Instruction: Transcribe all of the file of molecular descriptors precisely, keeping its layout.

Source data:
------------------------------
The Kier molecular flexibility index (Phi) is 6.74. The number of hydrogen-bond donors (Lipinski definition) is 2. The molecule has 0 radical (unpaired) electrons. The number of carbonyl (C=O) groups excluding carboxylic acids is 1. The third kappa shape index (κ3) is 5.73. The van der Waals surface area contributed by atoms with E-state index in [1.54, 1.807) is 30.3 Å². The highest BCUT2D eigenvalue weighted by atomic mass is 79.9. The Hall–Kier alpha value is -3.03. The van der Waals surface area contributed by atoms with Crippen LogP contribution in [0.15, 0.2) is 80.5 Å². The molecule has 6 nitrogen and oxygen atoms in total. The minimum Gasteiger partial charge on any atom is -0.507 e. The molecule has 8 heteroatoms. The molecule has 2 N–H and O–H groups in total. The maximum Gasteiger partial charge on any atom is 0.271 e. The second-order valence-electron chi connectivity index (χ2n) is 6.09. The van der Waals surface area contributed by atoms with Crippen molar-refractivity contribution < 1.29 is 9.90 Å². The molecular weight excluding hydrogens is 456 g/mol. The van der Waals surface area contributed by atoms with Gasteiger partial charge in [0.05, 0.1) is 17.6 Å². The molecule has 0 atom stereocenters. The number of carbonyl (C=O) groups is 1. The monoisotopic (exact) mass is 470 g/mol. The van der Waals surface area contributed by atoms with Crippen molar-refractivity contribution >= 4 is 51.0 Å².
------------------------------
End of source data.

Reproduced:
The Kier molecular flexibility index (Phi) is 6.74. The number of hydrogen-bond donors (Lipinski definition) is 2. The molecule has 0 radical (unpaired) electrons. The number of carbonyl (C=O) groups excluding carboxylic acids is 1. The third kappa shape index (κ3) is 5.73. The van der Waals surface area contributed by atoms with E-state index in [1.54, 1.807) is 30.3 Å². The highest BCUT2D eigenvalue weighted by atomic mass is 79.9. The Hall–Kier alpha value is -3.03. The van der Waals surface area contributed by atoms with Crippen LogP contribution in [0.15, 0.2) is 80.5 Å². The molecule has 6 nitrogen and oxygen atoms in total. The minimum Gasteiger partial charge on any atom is -0.507 e. The molecule has 8 heteroatoms. The molecule has 2 N–H and O–H groups in total. The maximum Gasteiger partial charge on any atom is 0.271 e. The second-order valence-electron chi connectivity index (χ2n) is 6.09. The van der Waals surface area contributed by atoms with Crippen molar-refractivity contribution < 1.29 is 9.90 Å². The molecular weight excluding hydrogens is 456 g/mol. The van der Waals surface area contributed by atoms with Gasteiger partial charge in [0.05, 0.1) is 17.6 Å². The molecule has 0 atom stereocenters. The number of carbonyl (C=O) groups is 1. The monoisotopic (exact) mass is 470 g/mol. The van der Waals surface area contributed by atoms with Crippen molar-refractivity contribution >= 4 is 51.0 Å².